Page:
Animal Fury Pre-Workout Review — Effective With Few Ingredients?

We receive free products to review and may receive commissions on purchases made through our links. See our disclosure page for details.

Animal is a supplement company that’s about 35 years old and caters directly to the bodybuilding crowd with a wide array of muscle volumizers, testosterone support, joint support, and other products. (We’ve reviewed their protein powder and their BCAAs.) The company’s probably best known for their multivitamin called “Animal Pak,” but we decided to take their pre-workout for a spin. Here’s what we thought of the Green Apple flavor of “Fury.”

Animal Fury Pre-Workout
Animal Fury Pre-Workout
This pre-workout contains all of the essentials for a great lift and contains over 5g of BCAAs and plenty of other lift aiding ingredients.MoreLess

Animal Fury Nutrition & Ingredients

There’s no calorie information, but one scoop has 5 grams of branched chain amino acids — the amino acids leucine, isoleucine, and valine — and 350 milligrams of caffeine, about as much as you’ll find in 3.5 cups of coffee.

There’s also 6 grams of citrulline, 2 grams of beta alanine, and 1 gram of tyrosine. I’ll discuss the effects of these ingredients in the next section.

Other than the main ingredients, there’s also a variety of natural and artificial sweeteners (including sucralose and acesulfame potassium), food dyes, and anti-caking agents.

Animal Fury Preworkout Ingredients

Animal Fury Benefits and Effectiveness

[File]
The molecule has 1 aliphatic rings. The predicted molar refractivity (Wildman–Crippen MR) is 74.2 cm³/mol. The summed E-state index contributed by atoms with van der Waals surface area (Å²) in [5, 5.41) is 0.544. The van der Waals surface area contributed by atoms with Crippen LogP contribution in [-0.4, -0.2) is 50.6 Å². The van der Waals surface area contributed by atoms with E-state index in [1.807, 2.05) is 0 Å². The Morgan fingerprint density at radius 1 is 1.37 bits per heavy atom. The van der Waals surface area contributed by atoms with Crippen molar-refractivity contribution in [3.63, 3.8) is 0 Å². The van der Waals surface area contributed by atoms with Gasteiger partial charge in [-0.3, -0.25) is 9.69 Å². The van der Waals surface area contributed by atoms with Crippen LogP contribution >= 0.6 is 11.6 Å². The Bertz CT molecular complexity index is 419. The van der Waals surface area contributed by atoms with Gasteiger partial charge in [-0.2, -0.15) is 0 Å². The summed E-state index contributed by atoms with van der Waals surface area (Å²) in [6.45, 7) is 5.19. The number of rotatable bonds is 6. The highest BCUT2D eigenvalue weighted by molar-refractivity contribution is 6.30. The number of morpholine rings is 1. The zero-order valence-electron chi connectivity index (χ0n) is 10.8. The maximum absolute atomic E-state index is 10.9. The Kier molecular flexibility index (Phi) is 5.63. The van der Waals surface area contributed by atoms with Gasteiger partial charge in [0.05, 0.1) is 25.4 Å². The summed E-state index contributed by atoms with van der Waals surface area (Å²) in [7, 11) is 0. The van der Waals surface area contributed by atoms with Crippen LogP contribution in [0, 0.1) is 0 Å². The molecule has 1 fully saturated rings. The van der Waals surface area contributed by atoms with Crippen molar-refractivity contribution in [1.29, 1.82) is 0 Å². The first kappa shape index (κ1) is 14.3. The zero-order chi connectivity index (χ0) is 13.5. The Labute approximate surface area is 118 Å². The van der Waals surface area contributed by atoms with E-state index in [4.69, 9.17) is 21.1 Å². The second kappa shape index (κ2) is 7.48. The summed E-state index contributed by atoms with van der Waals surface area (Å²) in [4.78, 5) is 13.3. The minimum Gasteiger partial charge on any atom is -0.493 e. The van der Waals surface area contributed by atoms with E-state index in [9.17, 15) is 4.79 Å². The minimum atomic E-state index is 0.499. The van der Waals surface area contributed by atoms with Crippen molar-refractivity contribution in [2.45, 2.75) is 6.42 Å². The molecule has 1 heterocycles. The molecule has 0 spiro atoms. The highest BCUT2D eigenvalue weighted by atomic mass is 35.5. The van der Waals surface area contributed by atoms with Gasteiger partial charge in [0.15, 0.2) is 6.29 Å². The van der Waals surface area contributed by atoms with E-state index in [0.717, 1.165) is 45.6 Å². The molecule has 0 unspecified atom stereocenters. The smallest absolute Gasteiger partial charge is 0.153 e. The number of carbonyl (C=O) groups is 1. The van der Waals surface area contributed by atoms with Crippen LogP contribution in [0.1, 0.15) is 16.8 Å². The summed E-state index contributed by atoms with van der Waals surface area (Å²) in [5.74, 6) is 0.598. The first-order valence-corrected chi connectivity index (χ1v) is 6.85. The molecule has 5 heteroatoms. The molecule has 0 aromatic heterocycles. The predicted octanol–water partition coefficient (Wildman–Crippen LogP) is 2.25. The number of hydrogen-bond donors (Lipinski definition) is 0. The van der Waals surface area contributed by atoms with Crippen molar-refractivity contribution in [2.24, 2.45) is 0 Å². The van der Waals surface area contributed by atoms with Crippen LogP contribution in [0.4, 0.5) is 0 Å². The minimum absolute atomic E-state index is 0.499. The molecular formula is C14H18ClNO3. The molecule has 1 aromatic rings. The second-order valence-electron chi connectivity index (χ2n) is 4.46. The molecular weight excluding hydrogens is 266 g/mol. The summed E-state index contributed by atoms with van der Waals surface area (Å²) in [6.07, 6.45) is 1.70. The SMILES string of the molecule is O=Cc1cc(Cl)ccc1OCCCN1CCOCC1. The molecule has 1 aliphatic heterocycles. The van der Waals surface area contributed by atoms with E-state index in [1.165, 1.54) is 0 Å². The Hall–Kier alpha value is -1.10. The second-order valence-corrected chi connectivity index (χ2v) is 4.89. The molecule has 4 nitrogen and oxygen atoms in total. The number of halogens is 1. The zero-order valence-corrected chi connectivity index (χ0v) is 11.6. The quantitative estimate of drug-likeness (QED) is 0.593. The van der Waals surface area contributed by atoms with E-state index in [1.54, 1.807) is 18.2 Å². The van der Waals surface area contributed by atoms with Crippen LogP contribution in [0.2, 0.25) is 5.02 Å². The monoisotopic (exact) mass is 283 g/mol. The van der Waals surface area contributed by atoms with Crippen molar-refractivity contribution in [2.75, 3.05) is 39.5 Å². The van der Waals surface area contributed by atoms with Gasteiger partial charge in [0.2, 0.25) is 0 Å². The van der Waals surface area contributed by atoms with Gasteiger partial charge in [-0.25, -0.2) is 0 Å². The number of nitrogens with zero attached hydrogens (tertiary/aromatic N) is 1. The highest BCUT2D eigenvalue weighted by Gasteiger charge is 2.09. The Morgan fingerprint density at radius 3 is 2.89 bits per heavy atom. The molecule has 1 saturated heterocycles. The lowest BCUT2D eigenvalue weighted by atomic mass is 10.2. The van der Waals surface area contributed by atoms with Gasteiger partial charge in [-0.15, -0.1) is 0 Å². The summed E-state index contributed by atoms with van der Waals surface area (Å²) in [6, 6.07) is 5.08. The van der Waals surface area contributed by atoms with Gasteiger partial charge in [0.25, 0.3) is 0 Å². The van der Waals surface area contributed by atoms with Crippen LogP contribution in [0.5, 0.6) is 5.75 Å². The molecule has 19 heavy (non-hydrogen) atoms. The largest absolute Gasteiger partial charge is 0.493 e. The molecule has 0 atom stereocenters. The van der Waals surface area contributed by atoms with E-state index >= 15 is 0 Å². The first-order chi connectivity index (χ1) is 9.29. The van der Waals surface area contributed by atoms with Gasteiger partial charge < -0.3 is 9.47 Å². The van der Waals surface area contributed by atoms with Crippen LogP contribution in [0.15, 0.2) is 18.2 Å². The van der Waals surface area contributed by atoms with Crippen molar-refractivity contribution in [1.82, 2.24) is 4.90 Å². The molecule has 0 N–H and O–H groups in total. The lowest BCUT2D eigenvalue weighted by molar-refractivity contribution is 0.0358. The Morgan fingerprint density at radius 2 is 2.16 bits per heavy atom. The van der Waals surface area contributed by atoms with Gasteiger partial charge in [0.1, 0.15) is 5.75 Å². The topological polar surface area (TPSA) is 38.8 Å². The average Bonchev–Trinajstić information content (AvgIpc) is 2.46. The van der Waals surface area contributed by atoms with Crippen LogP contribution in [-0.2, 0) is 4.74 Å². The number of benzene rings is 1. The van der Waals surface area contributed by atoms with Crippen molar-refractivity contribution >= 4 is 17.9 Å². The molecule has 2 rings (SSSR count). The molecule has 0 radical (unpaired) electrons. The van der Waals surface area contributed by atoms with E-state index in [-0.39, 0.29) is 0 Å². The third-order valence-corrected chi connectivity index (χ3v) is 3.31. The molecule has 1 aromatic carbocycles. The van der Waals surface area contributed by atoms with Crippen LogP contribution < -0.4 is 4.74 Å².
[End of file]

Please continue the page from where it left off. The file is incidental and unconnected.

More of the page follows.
It’s usually assumed that a pre-workout will contain a big hit of caffeine, but Animal Fury has one of the largest I’ve ever seen: 350 milligrams. This should provide a big jolt of energy, but it might be too high for certain users who are sensitive to the stimulant’s effects.

What’s much more uncommon is the 5 grams of branched chain amino acids. Some studies suggest that if you’re exercising on an empty stomach, BCAAs may help to preserve muscle and improve endurance and focus, so I was glad to see their inclusion.

I was impressed at the dosage of the remaining ingredients, particularly the citrulline malate. Citrulline is linked with improved blood flow, circulatory health, and (less conclusively) power output, and while it’s a common ingredient in pre-workouts, most companies just include a gram or two of the stuff. That may be enough to promote circulatory health when taken on a regular basis, but if you want an acute effect for a workout, you probably need a good 6 grams of citrulline.

Similarly, there are 2 grams of beta alanine, which is strongly linked to endurance. Studies suggest you need a good 1.6 grams to have the desired effect, so 2 grams is a solid dose. That said, beta alanine does tend to produce a “tingling” sensation on the skin, which some people find unpleasant. It’s harmless, but if you hate that feeling then you might not love Fury.

Finally, the tyrosine has been linked to improved focus and alertness, particularly in stressful situations like a workout.

Related: Top Pre Workouts

Animal Fury Preworkout Review

Animal Fury Price

You can pick up 20 servings for $30, which is $1.50 per serving. That’s relatively expensive; most pre-workouts are between 80 cents and $1 per serving. But it’s worth pointing out that Fury doubles as a BCAA supplement and it has higher doses in most of the active ingredients than a lot of its competitors, so you may feel the price is worth it.